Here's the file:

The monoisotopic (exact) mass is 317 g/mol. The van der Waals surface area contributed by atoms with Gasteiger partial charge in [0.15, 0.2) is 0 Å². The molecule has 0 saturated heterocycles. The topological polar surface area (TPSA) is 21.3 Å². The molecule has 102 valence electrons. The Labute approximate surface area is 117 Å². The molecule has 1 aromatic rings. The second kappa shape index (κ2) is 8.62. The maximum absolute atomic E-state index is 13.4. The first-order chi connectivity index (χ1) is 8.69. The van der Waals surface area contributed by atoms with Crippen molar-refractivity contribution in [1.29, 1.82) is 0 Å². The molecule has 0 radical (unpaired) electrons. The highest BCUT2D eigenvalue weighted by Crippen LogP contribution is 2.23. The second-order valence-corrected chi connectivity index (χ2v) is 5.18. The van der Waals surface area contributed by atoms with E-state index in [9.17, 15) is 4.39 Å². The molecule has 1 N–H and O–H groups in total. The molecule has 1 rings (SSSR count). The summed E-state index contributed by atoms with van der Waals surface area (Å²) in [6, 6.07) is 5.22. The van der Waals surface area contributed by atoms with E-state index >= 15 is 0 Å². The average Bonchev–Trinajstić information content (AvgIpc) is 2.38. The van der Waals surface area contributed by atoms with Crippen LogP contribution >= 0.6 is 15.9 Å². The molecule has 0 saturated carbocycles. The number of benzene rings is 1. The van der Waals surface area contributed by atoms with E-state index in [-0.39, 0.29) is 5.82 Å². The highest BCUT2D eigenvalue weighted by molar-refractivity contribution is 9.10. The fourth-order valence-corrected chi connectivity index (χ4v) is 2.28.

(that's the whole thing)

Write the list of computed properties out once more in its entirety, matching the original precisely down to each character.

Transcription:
The monoisotopic (exact) mass is 317 g/mol. The van der Waals surface area contributed by atoms with Gasteiger partial charge in [0.15, 0.2) is 0 Å². The molecule has 0 saturated heterocycles. The topological polar surface area (TPSA) is 21.3 Å². The molecule has 102 valence electrons. The Labute approximate surface area is 117 Å². The molecule has 1 aromatic rings. The second kappa shape index (κ2) is 8.62. The maximum absolute atomic E-state index is 13.4. The first-order chi connectivity index (χ1) is 8.69. The van der Waals surface area contributed by atoms with Crippen molar-refractivity contribution in [1.29, 1.82) is 0 Å². The molecule has 0 radical (unpaired) electrons. The highest BCUT2D eigenvalue weighted by Crippen LogP contribution is 2.23. The second-order valence-corrected chi connectivity index (χ2v) is 5.18. The van der Waals surface area contributed by atoms with E-state index in [9.17, 15) is 4.39 Å². The molecule has 1 N–H and O–H groups in total. The molecule has 1 rings (SSSR count). The summed E-state index contributed by atoms with van der Waals surface area (Å²) in [6, 6.07) is 5.22. The van der Waals surface area contributed by atoms with E-state index >= 15 is 0 Å². The average Bonchev–Trinajstić information content (AvgIpc) is 2.38. The van der Waals surface area contributed by atoms with Crippen LogP contribution >= 0.6 is 15.9 Å². The molecule has 0 saturated carbocycles. The number of benzene rings is 1. The van der Waals surface area contributed by atoms with E-state index in [-0.39, 0.29) is 5.82 Å². The highest BCUT2D eigenvalue weighted by molar-refractivity contribution is 9.10. The fourth-order valence-corrected chi connectivity index (χ4v) is 2.28.